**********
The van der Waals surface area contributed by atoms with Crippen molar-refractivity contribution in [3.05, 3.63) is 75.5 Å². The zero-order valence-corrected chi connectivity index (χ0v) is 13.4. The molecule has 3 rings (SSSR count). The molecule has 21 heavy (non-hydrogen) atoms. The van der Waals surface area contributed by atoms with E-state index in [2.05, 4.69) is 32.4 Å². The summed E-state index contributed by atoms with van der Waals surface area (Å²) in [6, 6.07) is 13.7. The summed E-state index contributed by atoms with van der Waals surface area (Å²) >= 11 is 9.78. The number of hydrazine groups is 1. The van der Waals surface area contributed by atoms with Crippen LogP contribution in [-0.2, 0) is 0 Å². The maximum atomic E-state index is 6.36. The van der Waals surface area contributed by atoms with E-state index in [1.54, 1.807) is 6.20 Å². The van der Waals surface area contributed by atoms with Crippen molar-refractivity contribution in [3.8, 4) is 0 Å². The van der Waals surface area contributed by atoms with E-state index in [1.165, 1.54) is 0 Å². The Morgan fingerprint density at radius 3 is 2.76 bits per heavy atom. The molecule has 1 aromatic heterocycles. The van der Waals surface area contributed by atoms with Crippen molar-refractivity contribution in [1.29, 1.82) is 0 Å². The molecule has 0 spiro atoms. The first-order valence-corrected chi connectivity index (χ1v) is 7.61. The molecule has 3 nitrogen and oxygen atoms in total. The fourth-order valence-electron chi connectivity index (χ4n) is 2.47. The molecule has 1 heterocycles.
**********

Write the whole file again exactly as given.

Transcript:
The van der Waals surface area contributed by atoms with Crippen molar-refractivity contribution in [3.05, 3.63) is 75.5 Å². The zero-order valence-corrected chi connectivity index (χ0v) is 13.4. The molecule has 3 rings (SSSR count). The molecule has 21 heavy (non-hydrogen) atoms. The van der Waals surface area contributed by atoms with E-state index in [2.05, 4.69) is 32.4 Å². The summed E-state index contributed by atoms with van der Waals surface area (Å²) in [6, 6.07) is 13.7. The summed E-state index contributed by atoms with van der Waals surface area (Å²) >= 11 is 9.78. The number of hydrazine groups is 1. The van der Waals surface area contributed by atoms with Crippen LogP contribution in [-0.2, 0) is 0 Å². The maximum atomic E-state index is 6.36. The van der Waals surface area contributed by atoms with E-state index in [1.54, 1.807) is 6.20 Å². The van der Waals surface area contributed by atoms with Crippen molar-refractivity contribution in [3.8, 4) is 0 Å². The van der Waals surface area contributed by atoms with E-state index in [1.165, 1.54) is 0 Å². The Morgan fingerprint density at radius 3 is 2.76 bits per heavy atom. The molecule has 1 aromatic heterocycles. The van der Waals surface area contributed by atoms with Crippen molar-refractivity contribution in [1.29, 1.82) is 0 Å². The molecule has 0 spiro atoms. The first-order valence-corrected chi connectivity index (χ1v) is 7.61. The molecule has 3 nitrogen and oxygen atoms in total. The fourth-order valence-electron chi connectivity index (χ4n) is 2.47. The molecule has 1 heterocycles.